Such rules notwithstanding, the question of investment suitability, while often the basis of a claim, can be difficult to identify and quantify without a knowledge of industry practices and a factual understanding of the quality and performance of stocks and various industry products including derivatives. Experience in discovery and documentation of patterns of misconduct is also important. See Securities Rules & Regulations.
While the possibilities of stock broker misconduct might seem open-ended, experience has shown that the following situations can make strong cases for successful arbitration or litigation involving investment suitability:
Lack of Customer Knowledge – Has the broker sought adequate information about the investor’s fiscal means, financial goals and life circumstances? Do records exist to show that this knowledge was sought and documented?
Change of Customer Risk Profile – Was or should the broker have been aware of material changes in the investor profile including employment, age, health or lifestyle issues affecting risk tolerance and the needs for investment income or appreciation?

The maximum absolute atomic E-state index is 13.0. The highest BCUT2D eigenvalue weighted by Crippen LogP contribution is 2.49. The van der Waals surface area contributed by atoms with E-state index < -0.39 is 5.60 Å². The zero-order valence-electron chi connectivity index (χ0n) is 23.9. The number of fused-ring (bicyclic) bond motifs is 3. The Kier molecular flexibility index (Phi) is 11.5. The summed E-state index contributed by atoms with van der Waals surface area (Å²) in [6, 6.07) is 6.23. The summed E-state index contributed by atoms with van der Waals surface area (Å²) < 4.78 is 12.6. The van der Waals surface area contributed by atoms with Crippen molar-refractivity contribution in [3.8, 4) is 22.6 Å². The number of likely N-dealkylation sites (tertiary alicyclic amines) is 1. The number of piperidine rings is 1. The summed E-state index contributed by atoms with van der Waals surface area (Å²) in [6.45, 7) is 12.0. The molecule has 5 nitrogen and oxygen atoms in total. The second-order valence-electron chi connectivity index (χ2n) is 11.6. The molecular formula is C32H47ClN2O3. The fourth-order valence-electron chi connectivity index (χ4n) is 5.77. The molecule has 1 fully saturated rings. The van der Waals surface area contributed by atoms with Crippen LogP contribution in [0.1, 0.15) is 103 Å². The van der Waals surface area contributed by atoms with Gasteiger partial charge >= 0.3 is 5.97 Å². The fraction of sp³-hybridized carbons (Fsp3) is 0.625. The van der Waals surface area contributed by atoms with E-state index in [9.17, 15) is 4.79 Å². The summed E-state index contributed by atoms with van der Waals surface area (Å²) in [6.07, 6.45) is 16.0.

Lack of Diversity / Over-concentration – Were the investor’s funds placed in an appropriate mix of investments compatible with his or her preferences, needs and risk profile, not only as to individual companies purchased but also among diverse industrial sectors? A common situation during the 2000 market slide was an over-concentration in the technology sector, which suffered significant losses while other sectors such as financial and healthcare services actually fared quite well. The market as a whole, as measured by the S&P 500 with technology and telecommunications stocks removed, actually made money over 2000 to 2002. Similarly, was there an over-concentration in mortgage-backed securities or other collateralized obligations as the 2008 crisis came on?
Excessive Use of Margin – Were asset purchases made with margin and was the investor fully aware of the risks, costs (margin interest) and rules relating to such purchases? It is not uncommon that the basic costs of margin activity effectively preclude the possibility of reasonable investment return.